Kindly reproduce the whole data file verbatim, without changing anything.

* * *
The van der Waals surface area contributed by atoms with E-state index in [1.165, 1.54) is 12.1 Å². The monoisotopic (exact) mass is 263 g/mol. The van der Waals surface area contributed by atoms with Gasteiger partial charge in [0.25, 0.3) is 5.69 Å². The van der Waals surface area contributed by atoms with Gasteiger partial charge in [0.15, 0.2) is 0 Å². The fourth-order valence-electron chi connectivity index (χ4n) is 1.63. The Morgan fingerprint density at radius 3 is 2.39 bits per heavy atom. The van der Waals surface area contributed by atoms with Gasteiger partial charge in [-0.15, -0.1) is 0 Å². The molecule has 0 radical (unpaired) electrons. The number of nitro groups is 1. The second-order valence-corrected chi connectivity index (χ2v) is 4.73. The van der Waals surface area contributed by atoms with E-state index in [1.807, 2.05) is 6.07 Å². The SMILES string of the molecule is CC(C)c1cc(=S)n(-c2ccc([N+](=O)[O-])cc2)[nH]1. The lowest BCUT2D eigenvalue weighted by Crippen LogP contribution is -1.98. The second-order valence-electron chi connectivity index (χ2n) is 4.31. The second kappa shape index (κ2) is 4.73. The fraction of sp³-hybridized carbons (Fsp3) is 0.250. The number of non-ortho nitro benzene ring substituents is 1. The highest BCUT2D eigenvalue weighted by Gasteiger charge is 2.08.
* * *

The van der Waals surface area contributed by atoms with E-state index in [1.165, 1.54) is 12.1 Å². The monoisotopic (exact) mass is 263 g/mol. The van der Waals surface area contributed by atoms with Gasteiger partial charge in [0.25, 0.3) is 5.69 Å². The van der Waals surface area contributed by atoms with Gasteiger partial charge in [0.15, 0.2) is 0 Å². The fourth-order valence-electron chi connectivity index (χ4n) is 1.63. The Morgan fingerprint density at radius 3 is 2.39 bits per heavy atom. The van der Waals surface area contributed by atoms with Gasteiger partial charge in [-0.15, -0.1) is 0 Å². The molecule has 0 radical (unpaired) electrons. The number of nitro groups is 1. The second-order valence-corrected chi connectivity index (χ2v) is 4.73. The van der Waals surface area contributed by atoms with E-state index in [1.807, 2.05) is 6.07 Å². The SMILES string of the molecule is CC(C)c1cc(=S)n(-c2ccc([N+](=O)[O-])cc2)[nH]1. The lowest BCUT2D eigenvalue weighted by Crippen LogP contribution is -1.98. The second-order valence-electron chi connectivity index (χ2n) is 4.31. The second kappa shape index (κ2) is 4.73. The fraction of sp³-hybridized carbons (Fsp3) is 0.250. The number of non-ortho nitro benzene ring substituents is 1. The highest BCUT2D eigenvalue weighted by Gasteiger charge is 2.08.